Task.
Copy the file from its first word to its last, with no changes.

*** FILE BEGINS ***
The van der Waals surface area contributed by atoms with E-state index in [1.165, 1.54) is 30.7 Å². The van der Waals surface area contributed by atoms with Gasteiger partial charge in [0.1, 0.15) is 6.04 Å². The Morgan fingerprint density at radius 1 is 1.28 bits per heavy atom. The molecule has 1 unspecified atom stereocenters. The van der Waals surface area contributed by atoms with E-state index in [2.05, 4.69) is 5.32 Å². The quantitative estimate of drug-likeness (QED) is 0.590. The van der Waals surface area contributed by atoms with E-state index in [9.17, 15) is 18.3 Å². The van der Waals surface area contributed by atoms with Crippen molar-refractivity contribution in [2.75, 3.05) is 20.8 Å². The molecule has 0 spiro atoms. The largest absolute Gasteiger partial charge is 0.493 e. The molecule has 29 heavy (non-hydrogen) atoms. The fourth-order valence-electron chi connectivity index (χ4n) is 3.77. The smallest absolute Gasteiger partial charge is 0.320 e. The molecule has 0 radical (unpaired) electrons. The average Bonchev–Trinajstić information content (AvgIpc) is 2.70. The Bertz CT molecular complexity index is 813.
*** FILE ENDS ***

The van der Waals surface area contributed by atoms with E-state index in [1.165, 1.54) is 30.7 Å². The van der Waals surface area contributed by atoms with Gasteiger partial charge in [0.1, 0.15) is 6.04 Å². The Morgan fingerprint density at radius 1 is 1.28 bits per heavy atom. The molecule has 1 unspecified atom stereocenters. The van der Waals surface area contributed by atoms with E-state index in [2.05, 4.69) is 5.32 Å². The quantitative estimate of drug-likeness (QED) is 0.590. The van der Waals surface area contributed by atoms with E-state index in [9.17, 15) is 18.3 Å². The van der Waals surface area contributed by atoms with Crippen molar-refractivity contribution in [2.75, 3.05) is 20.8 Å². The molecule has 0 spiro atoms. The largest absolute Gasteiger partial charge is 0.493 e. The molecule has 29 heavy (non-hydrogen) atoms. The fourth-order valence-electron chi connectivity index (χ4n) is 3.77. The smallest absolute Gasteiger partial charge is 0.320 e. The molecule has 0 radical (unpaired) electrons. The average Bonchev–Trinajstić information content (AvgIpc) is 2.70. The Bertz CT molecular complexity index is 813.